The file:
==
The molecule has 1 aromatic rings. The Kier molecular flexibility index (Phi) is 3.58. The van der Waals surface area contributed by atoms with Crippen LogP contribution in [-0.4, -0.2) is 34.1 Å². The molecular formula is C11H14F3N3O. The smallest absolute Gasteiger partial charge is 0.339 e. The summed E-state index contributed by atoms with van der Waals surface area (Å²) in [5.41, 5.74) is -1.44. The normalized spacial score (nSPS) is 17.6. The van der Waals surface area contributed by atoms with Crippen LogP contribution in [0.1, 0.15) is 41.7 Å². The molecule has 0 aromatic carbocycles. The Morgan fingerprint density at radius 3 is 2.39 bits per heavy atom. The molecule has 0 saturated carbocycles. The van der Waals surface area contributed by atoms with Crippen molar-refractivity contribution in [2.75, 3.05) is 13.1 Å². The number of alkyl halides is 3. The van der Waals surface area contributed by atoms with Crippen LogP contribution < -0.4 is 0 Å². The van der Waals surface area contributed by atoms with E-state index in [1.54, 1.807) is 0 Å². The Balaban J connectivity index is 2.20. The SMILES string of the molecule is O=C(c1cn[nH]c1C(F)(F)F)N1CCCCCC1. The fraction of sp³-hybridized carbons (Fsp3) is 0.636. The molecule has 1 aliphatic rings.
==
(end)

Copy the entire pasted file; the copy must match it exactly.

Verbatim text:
The molecule has 1 aromatic rings. The Kier molecular flexibility index (Phi) is 3.58. The van der Waals surface area contributed by atoms with Crippen LogP contribution in [-0.4, -0.2) is 34.1 Å². The molecular formula is C11H14F3N3O. The smallest absolute Gasteiger partial charge is 0.339 e. The summed E-state index contributed by atoms with van der Waals surface area (Å²) in [5.41, 5.74) is -1.44. The normalized spacial score (nSPS) is 17.6. The van der Waals surface area contributed by atoms with Crippen LogP contribution in [0.1, 0.15) is 41.7 Å². The molecule has 0 aromatic carbocycles. The Morgan fingerprint density at radius 3 is 2.39 bits per heavy atom. The molecule has 0 saturated carbocycles. The van der Waals surface area contributed by atoms with Crippen molar-refractivity contribution in [2.75, 3.05) is 13.1 Å². The number of alkyl halides is 3. The van der Waals surface area contributed by atoms with Crippen LogP contribution < -0.4 is 0 Å². The van der Waals surface area contributed by atoms with E-state index in [1.54, 1.807) is 0 Å². The Balaban J connectivity index is 2.20. The SMILES string of the molecule is O=C(c1cn[nH]c1C(F)(F)F)N1CCCCCC1. The fraction of sp³-hybridized carbons (Fsp3) is 0.636. The molecule has 1 aliphatic rings.